The History Column: United States Involvement in the Korean War, Part II
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The History Column: United States Involvement in the Korean War, Part II

The Reasons For America's Involvement in the Korean War and What It Accomplished

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The History Column: United States Involvement in the Korean War, Part II
www.history.com

In the previous article, we covered the beginning of the Cold War and the events contributing to the start of the Korean War. In this article, we will cover United States involvement in the Korean War and how it influenced the American government's foreign policy in the Cold War and the consequences to their domestic politics.

U.S.-U.N. Response to the Korean Conflict

When the North Koreans invaded the South, the international community was shocked, and the United States, which had only recently ended its occupation in the region, could not offer an immediate response. President Truman went before the United Nations, asking for aid in the conflict. On June 27, he ordered the American military into South Korea, backed by the United Nations. This would mark the first time a sitting president used the military without a formal declaration of war by the Congress, sparking constitutional debates over the issue continuing into the present day.

However, neither the United States nor the United Nations were prepared to defend Korea, and although U.N. forces arrived on July 4 to resist the Communists, his troops were pushed to Pusan at the furthest end of the Korean Peninsula. By September 1950, with the Americans still pinned at Pusan, it seemed like the North Koreans had won the war for the Communist unification of Korea.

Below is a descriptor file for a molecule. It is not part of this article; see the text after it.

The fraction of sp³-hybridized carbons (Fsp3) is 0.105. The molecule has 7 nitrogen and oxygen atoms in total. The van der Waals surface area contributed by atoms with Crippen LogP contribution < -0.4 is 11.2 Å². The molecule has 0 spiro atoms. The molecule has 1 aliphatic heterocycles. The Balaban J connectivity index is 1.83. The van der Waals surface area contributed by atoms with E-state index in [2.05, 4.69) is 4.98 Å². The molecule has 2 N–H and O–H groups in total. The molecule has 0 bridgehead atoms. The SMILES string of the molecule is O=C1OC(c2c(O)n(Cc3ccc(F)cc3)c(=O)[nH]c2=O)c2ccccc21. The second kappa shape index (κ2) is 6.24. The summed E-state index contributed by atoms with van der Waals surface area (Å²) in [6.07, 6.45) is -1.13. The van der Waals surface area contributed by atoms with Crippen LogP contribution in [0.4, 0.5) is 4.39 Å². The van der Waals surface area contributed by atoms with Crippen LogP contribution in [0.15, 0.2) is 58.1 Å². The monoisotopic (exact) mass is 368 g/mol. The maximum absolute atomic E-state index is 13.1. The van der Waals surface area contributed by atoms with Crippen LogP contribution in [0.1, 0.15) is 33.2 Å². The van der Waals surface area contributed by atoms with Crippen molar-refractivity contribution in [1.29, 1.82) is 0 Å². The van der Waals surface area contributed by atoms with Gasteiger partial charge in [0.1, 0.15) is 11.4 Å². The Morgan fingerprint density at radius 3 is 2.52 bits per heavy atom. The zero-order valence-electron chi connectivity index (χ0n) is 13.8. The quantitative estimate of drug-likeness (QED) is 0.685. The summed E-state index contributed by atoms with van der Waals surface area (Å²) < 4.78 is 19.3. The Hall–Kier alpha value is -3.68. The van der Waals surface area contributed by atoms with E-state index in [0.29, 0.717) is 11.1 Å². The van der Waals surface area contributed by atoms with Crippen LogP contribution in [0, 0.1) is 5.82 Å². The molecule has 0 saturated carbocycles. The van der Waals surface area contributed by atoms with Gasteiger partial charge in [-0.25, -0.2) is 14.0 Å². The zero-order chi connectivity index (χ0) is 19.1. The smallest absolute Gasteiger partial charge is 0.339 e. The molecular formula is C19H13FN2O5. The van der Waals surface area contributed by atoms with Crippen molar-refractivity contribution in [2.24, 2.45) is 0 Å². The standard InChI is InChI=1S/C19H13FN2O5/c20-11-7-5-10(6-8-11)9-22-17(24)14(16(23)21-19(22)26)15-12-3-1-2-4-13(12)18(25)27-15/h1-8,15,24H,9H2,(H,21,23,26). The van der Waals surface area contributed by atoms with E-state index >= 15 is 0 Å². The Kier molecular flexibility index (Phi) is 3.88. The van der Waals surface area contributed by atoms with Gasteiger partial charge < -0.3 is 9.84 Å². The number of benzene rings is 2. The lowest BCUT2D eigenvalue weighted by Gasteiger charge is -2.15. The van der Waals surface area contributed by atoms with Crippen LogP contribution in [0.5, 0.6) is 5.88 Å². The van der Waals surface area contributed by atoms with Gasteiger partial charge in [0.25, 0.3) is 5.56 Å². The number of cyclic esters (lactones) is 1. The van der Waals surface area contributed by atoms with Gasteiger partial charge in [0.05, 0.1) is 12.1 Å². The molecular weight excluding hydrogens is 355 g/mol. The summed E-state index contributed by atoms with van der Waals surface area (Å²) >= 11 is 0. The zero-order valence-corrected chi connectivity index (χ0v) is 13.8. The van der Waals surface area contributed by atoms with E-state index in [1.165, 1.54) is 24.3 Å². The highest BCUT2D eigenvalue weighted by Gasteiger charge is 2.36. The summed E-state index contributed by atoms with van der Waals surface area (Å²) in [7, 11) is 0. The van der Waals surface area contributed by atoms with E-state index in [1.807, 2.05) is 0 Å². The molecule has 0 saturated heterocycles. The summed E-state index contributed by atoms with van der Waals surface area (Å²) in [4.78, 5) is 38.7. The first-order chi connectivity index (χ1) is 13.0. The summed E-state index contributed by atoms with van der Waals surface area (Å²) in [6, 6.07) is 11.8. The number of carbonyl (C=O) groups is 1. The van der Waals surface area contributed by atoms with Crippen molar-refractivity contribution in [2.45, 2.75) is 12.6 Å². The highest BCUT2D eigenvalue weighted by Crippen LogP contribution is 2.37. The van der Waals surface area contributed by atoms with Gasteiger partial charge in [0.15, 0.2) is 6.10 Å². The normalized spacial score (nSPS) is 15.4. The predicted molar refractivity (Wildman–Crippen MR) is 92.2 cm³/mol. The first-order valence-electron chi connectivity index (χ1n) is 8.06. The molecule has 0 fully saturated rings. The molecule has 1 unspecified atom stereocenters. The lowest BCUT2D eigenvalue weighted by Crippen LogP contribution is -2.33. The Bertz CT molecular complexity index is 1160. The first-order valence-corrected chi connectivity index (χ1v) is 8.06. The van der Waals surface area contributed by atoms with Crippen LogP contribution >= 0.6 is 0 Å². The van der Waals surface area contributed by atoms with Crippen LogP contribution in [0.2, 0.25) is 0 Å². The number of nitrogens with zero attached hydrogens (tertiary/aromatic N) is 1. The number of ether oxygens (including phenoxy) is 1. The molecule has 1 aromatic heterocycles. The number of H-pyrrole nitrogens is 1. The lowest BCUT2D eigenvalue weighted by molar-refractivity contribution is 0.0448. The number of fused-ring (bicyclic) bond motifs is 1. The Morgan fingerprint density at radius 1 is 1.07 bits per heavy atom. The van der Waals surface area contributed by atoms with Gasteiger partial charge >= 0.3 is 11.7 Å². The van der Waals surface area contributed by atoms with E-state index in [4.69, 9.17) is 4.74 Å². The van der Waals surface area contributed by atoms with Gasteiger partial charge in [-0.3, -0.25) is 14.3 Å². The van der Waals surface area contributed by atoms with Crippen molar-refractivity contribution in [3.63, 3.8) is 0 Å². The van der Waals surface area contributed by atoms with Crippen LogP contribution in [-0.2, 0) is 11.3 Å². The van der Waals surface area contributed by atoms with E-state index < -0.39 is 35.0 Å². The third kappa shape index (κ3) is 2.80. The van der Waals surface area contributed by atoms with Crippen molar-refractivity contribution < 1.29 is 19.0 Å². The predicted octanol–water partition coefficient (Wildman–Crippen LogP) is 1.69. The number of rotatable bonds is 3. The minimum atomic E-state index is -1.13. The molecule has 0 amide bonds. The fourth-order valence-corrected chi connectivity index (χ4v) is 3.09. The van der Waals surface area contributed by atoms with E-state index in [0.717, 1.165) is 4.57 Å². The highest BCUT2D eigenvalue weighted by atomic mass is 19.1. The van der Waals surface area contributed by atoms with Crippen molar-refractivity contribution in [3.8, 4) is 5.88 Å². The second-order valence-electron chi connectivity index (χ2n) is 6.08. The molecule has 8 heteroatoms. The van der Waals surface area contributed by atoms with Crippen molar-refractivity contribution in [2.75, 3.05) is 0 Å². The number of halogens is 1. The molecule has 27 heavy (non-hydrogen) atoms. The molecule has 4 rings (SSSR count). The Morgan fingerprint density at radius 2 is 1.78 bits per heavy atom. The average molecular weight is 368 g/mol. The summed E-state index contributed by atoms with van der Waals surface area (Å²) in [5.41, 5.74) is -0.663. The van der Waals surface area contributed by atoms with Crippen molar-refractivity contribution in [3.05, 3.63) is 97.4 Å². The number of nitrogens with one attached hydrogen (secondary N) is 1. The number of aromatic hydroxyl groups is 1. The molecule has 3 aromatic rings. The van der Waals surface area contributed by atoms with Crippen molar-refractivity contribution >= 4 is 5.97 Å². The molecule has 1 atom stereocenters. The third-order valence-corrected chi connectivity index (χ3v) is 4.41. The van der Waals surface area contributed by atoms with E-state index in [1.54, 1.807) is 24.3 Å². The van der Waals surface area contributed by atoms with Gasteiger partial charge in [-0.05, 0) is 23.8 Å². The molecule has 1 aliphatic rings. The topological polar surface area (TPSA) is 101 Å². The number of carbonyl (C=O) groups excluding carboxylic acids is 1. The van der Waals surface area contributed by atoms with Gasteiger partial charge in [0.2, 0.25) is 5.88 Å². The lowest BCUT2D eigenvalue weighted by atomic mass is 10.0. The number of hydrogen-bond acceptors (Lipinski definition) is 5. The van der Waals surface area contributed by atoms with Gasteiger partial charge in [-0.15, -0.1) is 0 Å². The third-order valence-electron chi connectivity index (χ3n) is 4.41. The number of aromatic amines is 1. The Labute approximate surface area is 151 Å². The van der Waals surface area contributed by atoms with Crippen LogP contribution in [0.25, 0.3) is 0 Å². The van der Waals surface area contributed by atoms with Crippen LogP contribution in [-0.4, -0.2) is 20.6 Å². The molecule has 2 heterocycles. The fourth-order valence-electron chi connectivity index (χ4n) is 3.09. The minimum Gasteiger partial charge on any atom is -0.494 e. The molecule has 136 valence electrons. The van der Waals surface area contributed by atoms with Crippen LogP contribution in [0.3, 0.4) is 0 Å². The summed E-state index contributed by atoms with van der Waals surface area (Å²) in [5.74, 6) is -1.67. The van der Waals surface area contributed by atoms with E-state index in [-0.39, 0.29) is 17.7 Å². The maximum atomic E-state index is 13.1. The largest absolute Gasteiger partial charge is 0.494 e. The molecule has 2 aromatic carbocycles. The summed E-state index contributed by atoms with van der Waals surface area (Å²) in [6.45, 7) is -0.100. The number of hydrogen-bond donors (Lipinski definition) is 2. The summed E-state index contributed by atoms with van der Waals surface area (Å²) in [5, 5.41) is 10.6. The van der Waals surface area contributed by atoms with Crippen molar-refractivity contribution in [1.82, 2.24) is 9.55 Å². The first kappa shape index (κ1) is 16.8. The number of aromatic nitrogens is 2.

North Korean territorial gains, August 1950https://www.awm.gov.au/visit/exhibitions/korea/ope...

MacArthur Turns the Tide, September-November 1950

The North did not win, however. Though they had pushed the U.S.-U.N. army to Pusan, the Communists could not push him out of Korea entirely. Commanding officer Douglas MacArthur ordered the field troops to end the retreat at Naktong River surrounding the Pusan region, and they held their own at the South Korean coastline. This coastline defense proved advantageous, as U.S.-U.N. joint forces were able to pour into Pusan to provide MacArthur with much needed men and equipment. Launching a counterattack in September, the U.S.-U.N. forces began reconquering their lost territory. By September 19, a 40,000-man U.S.-U.N. force beat the North Koreans in an amphibious assault on Inchon near the 38th parallel. By October, MacArthur's troops reached the 38th parallel; crossing it, they reached the Chinese border. Victory was seemingly achieved, and from October to November, the United Nations initiated a plan for the official unification of Korea.

U.S.-U.N. territorial gains, November 1950https://www.awm.gov.au/visit/exhibitions/korea/operations/map

Ongoing War and Stalemate, 1951-1953

The war, however, was not won. When MacArthur's force reached the Yalu River at the Chinese-Korean border, it did not expect the subsequent Chinese pushback, having been assured from MacArthur himself that the Chinese were no threat. After news was broadcasted of the U.S.-U.N victory at Inchon, the Chinese mobilized at the Yalu River. 1,200,000 men under General Peng Dehuai sent MacArthur's army reeling backwards, and the South Korean capital was again captured by the Communists on January 4, 1951. The Soviet Union, which had been supplying military equipment, now supplied the North Koreans in earnest, and with the backing of Stalin and China, they kept the pressure on MacArthur's troops.

Chinese-North Korean territorial gains, April 1951https://www.awm.gov.au/visit/exhibitions/korea/operations/map